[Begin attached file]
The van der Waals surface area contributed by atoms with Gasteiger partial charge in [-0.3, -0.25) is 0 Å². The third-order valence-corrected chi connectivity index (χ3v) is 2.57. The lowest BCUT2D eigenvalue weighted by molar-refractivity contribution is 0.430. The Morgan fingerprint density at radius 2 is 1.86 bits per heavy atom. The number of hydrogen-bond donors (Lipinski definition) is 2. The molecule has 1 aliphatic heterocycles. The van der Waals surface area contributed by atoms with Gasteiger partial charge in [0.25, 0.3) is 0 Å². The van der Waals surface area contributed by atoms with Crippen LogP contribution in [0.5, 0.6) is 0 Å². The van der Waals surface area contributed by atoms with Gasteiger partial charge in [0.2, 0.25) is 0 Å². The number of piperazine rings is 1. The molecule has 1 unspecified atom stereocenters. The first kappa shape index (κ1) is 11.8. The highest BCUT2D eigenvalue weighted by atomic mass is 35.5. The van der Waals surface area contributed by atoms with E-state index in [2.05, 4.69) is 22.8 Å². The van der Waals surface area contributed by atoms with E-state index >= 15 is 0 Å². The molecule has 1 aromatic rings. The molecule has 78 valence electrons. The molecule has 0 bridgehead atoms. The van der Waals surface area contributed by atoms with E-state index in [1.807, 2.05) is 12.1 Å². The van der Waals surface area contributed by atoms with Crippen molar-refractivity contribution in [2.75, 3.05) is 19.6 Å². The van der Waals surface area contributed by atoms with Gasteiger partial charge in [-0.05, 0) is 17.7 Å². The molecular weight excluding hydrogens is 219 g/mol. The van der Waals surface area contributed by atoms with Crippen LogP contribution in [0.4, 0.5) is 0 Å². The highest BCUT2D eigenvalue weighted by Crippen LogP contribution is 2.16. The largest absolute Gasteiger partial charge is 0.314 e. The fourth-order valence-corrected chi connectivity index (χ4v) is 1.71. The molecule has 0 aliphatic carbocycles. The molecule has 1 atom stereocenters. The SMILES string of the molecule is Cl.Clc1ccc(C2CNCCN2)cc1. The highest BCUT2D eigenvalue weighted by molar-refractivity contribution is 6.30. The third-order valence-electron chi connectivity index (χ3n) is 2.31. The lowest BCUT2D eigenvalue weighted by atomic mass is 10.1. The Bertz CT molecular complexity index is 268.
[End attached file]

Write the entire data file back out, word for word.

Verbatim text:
The van der Waals surface area contributed by atoms with Gasteiger partial charge in [-0.3, -0.25) is 0 Å². The third-order valence-corrected chi connectivity index (χ3v) is 2.57. The lowest BCUT2D eigenvalue weighted by molar-refractivity contribution is 0.430. The Morgan fingerprint density at radius 2 is 1.86 bits per heavy atom. The number of hydrogen-bond donors (Lipinski definition) is 2. The molecule has 1 aliphatic heterocycles. The van der Waals surface area contributed by atoms with Gasteiger partial charge in [0.25, 0.3) is 0 Å². The van der Waals surface area contributed by atoms with Crippen LogP contribution in [0.5, 0.6) is 0 Å². The van der Waals surface area contributed by atoms with Gasteiger partial charge in [0.2, 0.25) is 0 Å². The number of piperazine rings is 1. The molecule has 1 unspecified atom stereocenters. The first kappa shape index (κ1) is 11.8. The highest BCUT2D eigenvalue weighted by atomic mass is 35.5. The van der Waals surface area contributed by atoms with E-state index in [2.05, 4.69) is 22.8 Å². The van der Waals surface area contributed by atoms with E-state index >= 15 is 0 Å². The molecule has 1 aromatic rings. The molecule has 78 valence electrons. The molecule has 0 bridgehead atoms. The van der Waals surface area contributed by atoms with E-state index in [1.807, 2.05) is 12.1 Å². The van der Waals surface area contributed by atoms with Crippen molar-refractivity contribution in [2.75, 3.05) is 19.6 Å². The van der Waals surface area contributed by atoms with Gasteiger partial charge in [-0.05, 0) is 17.7 Å². The molecular weight excluding hydrogens is 219 g/mol. The van der Waals surface area contributed by atoms with Crippen LogP contribution in [0.4, 0.5) is 0 Å². The highest BCUT2D eigenvalue weighted by Crippen LogP contribution is 2.16. The largest absolute Gasteiger partial charge is 0.314 e. The fourth-order valence-corrected chi connectivity index (χ4v) is 1.71. The molecule has 0 aliphatic carbocycles. The molecule has 1 atom stereocenters. The SMILES string of the molecule is Cl.Clc1ccc(C2CNCCN2)cc1. The highest BCUT2D eigenvalue weighted by molar-refractivity contribution is 6.30. The third-order valence-electron chi connectivity index (χ3n) is 2.31. The lowest BCUT2D eigenvalue weighted by atomic mass is 10.1. The Bertz CT molecular complexity index is 268.